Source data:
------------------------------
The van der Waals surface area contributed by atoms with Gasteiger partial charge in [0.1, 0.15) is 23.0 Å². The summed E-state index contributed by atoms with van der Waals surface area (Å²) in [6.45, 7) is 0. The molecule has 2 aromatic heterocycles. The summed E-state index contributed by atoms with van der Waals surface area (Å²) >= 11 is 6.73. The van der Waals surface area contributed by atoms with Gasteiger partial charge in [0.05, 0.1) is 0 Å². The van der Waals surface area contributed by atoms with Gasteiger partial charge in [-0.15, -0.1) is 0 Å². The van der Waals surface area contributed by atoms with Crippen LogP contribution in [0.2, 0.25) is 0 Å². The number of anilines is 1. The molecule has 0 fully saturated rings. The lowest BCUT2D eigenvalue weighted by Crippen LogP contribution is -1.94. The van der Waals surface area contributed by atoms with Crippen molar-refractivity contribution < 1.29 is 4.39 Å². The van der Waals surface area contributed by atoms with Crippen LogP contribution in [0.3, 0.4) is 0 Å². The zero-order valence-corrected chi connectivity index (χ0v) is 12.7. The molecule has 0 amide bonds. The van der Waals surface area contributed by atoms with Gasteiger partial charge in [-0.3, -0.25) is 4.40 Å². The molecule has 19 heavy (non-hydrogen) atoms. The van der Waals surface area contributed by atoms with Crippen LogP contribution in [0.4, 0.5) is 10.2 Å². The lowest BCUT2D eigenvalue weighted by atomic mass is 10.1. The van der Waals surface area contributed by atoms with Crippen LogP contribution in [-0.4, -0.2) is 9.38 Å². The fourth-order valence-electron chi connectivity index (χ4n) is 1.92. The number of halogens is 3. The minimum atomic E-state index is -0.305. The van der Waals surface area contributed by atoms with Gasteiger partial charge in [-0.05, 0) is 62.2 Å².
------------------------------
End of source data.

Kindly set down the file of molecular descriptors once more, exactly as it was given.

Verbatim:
The van der Waals surface area contributed by atoms with Gasteiger partial charge in [0.1, 0.15) is 23.0 Å². The summed E-state index contributed by atoms with van der Waals surface area (Å²) in [6.45, 7) is 0. The molecule has 2 aromatic heterocycles. The summed E-state index contributed by atoms with van der Waals surface area (Å²) >= 11 is 6.73. The van der Waals surface area contributed by atoms with Gasteiger partial charge in [0.05, 0.1) is 0 Å². The van der Waals surface area contributed by atoms with Gasteiger partial charge in [-0.15, -0.1) is 0 Å². The van der Waals surface area contributed by atoms with Crippen LogP contribution in [0.2, 0.25) is 0 Å². The number of anilines is 1. The molecule has 0 fully saturated rings. The lowest BCUT2D eigenvalue weighted by Crippen LogP contribution is -1.94. The van der Waals surface area contributed by atoms with Crippen molar-refractivity contribution < 1.29 is 4.39 Å². The van der Waals surface area contributed by atoms with Crippen LogP contribution in [0.3, 0.4) is 0 Å². The zero-order valence-corrected chi connectivity index (χ0v) is 12.7. The molecule has 0 amide bonds. The van der Waals surface area contributed by atoms with Gasteiger partial charge in [-0.3, -0.25) is 4.40 Å². The molecule has 19 heavy (non-hydrogen) atoms. The van der Waals surface area contributed by atoms with Crippen LogP contribution in [0.4, 0.5) is 10.2 Å². The lowest BCUT2D eigenvalue weighted by atomic mass is 10.1. The van der Waals surface area contributed by atoms with Crippen LogP contribution in [-0.4, -0.2) is 9.38 Å². The fourth-order valence-electron chi connectivity index (χ4n) is 1.92. The number of halogens is 3. The minimum atomic E-state index is -0.305. The van der Waals surface area contributed by atoms with Gasteiger partial charge in [-0.05, 0) is 62.2 Å².